IT IS NOW GENERALLY accepted that 1995 represented the bottom of the airliner-delivery cycle, with Airbus Industrie, Boeing and McDonnell Douglas together delivering fewer than 400 aircraft. Despite this depressed production situation, in 1995 the airline industry regained the confidence to order aircraft, while fewer cancellations were recorded than in previous years, resulting in a healthy improvement in the order backlog of the "big three".
This trend is continuing through 1996 with orders up and production rates increasing, as the industry makes its gradual recovery.
The data in this census cover all commercial transport aircraft in service or on firm order with the world's air carriers, excluding aircraft, which can carry more than 19 passengers or the equivalent in cargo. Excluded are some of the older piston types, such as the Douglas DC-3 and DC-6, and predominantly military types, such as the Lockheed L-100. The data are up to date to 1 August, 1996. Aircraft registered with an airline, which has ceased to exist, are still shown against that airline if they have not been registered elsewhere.
Aircraft are listed by region in alphabetical order by manufacturer, then by operator or owner, with those on firm order (but still to be delivered) shown in parentheses. The region is dictated by the base of the operator, and does not necessarily indicate the area of operation. Options and letters of intent are not included, neither are orders by leasing companies, unless a confirmed end-user is known - in which case the order is shown against the airline concerned. Also listed are aircraft which are not in regular airline service, but which are operated by private organisations or operators. Aircraft known to be parked or in storage have been excluded - a possible reason for the discrepancy between the total number built and the total number in airline service. Manufacturers' development aircraft are also excluded.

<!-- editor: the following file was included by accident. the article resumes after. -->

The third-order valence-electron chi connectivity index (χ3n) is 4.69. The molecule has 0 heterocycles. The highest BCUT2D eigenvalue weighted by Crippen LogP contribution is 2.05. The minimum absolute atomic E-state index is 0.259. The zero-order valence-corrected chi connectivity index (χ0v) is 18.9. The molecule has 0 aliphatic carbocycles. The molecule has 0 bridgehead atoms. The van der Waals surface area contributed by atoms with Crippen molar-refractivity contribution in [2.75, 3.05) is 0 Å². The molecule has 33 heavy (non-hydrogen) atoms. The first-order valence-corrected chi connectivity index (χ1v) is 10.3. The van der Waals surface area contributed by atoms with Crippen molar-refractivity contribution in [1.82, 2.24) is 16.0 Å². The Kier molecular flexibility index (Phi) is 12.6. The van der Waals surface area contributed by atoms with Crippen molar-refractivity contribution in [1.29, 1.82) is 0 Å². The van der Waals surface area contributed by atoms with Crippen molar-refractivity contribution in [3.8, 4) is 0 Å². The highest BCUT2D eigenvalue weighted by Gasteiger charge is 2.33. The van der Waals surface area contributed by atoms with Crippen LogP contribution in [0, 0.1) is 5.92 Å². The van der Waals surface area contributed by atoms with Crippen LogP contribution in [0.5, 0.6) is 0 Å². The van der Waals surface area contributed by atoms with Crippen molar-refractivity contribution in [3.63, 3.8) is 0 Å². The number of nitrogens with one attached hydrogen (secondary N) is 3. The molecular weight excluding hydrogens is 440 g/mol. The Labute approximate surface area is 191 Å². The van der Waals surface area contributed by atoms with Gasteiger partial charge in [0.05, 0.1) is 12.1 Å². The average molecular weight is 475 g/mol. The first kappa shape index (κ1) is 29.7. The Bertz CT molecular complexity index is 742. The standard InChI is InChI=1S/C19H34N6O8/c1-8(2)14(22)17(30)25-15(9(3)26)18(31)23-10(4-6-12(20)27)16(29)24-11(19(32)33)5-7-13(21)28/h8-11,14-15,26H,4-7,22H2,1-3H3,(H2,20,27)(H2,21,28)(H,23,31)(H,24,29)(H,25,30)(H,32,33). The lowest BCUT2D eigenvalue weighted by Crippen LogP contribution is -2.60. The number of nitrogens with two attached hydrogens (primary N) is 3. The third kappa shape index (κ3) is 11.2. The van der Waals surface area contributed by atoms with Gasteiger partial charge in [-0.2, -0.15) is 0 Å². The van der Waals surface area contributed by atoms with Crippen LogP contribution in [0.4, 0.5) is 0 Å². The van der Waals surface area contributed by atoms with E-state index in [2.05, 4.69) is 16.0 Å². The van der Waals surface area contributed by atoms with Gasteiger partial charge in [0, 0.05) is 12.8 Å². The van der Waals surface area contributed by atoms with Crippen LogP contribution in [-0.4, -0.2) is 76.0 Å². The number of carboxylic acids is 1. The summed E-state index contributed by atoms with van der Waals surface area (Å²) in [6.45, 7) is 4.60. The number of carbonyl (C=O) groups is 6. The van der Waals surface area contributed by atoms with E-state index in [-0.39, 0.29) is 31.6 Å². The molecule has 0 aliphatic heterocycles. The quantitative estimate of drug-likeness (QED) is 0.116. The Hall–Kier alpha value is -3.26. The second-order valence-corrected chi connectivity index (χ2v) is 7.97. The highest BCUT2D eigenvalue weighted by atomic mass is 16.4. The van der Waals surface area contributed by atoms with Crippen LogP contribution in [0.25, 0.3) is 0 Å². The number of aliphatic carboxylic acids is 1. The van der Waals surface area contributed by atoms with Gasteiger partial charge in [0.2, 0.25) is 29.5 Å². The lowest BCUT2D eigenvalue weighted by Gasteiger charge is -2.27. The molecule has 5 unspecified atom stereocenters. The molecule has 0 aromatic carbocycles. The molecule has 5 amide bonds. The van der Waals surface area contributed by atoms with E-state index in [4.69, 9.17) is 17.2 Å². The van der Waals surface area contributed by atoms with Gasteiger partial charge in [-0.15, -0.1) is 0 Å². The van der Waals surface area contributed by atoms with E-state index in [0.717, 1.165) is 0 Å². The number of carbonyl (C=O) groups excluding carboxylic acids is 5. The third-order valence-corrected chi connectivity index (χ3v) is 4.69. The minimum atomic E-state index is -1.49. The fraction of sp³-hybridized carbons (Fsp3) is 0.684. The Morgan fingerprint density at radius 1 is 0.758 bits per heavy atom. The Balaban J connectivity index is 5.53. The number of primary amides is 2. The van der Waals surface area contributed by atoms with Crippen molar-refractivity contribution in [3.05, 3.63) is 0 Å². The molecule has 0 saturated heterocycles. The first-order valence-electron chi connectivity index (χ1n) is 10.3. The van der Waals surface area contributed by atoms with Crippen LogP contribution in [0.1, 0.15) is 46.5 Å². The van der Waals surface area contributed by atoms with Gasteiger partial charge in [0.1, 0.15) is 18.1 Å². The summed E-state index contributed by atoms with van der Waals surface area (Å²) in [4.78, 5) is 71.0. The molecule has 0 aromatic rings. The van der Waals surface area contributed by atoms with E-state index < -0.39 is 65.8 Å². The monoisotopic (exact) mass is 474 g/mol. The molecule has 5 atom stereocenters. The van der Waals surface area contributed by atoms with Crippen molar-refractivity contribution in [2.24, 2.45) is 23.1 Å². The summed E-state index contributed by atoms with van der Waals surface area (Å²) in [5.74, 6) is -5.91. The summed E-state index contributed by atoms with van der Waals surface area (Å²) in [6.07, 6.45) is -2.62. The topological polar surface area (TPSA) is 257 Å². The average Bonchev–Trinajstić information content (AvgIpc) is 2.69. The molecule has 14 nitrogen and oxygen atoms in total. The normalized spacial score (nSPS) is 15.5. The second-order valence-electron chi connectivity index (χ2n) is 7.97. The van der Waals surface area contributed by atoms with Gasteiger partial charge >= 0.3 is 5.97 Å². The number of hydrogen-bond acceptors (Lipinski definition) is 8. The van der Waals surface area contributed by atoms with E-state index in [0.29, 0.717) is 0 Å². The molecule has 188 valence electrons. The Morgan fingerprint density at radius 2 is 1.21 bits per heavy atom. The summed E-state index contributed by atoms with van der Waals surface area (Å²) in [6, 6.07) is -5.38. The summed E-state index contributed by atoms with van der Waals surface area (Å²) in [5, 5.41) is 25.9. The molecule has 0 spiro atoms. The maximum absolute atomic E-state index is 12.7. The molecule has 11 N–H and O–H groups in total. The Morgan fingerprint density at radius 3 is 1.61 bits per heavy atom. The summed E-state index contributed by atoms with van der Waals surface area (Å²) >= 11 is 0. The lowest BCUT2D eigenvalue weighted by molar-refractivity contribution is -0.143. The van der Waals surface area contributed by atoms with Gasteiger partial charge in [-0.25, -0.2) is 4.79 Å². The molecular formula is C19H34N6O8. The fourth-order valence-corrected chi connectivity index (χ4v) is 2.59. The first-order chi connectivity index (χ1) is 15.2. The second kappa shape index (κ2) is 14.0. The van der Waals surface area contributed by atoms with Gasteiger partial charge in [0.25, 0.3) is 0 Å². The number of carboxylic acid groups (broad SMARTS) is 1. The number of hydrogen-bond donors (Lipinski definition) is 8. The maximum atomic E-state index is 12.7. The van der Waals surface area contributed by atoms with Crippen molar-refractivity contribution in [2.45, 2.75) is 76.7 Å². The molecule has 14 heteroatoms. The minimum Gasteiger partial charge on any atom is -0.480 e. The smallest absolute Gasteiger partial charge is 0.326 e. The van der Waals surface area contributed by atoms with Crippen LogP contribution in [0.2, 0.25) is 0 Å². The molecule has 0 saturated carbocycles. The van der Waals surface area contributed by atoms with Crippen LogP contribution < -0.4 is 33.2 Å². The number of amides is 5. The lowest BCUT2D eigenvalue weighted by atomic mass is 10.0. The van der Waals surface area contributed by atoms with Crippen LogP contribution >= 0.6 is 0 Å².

Operators' fleets include aircraft leased-in as at 1 August, 1996, and there is a chance that some aircraft may be listed with their owners and also airlines which have them on short-term leases from the owner. Aircraft owned by leasing companies, which are not operators are listed only under the operator's name.
Technical data for most of the aircraft types listed can be found in the Regional and Utility Aircraft Directory (Flight International, 15-21 May) and Commercial Airliners of the World (Flight International, 6-12 December, 1995).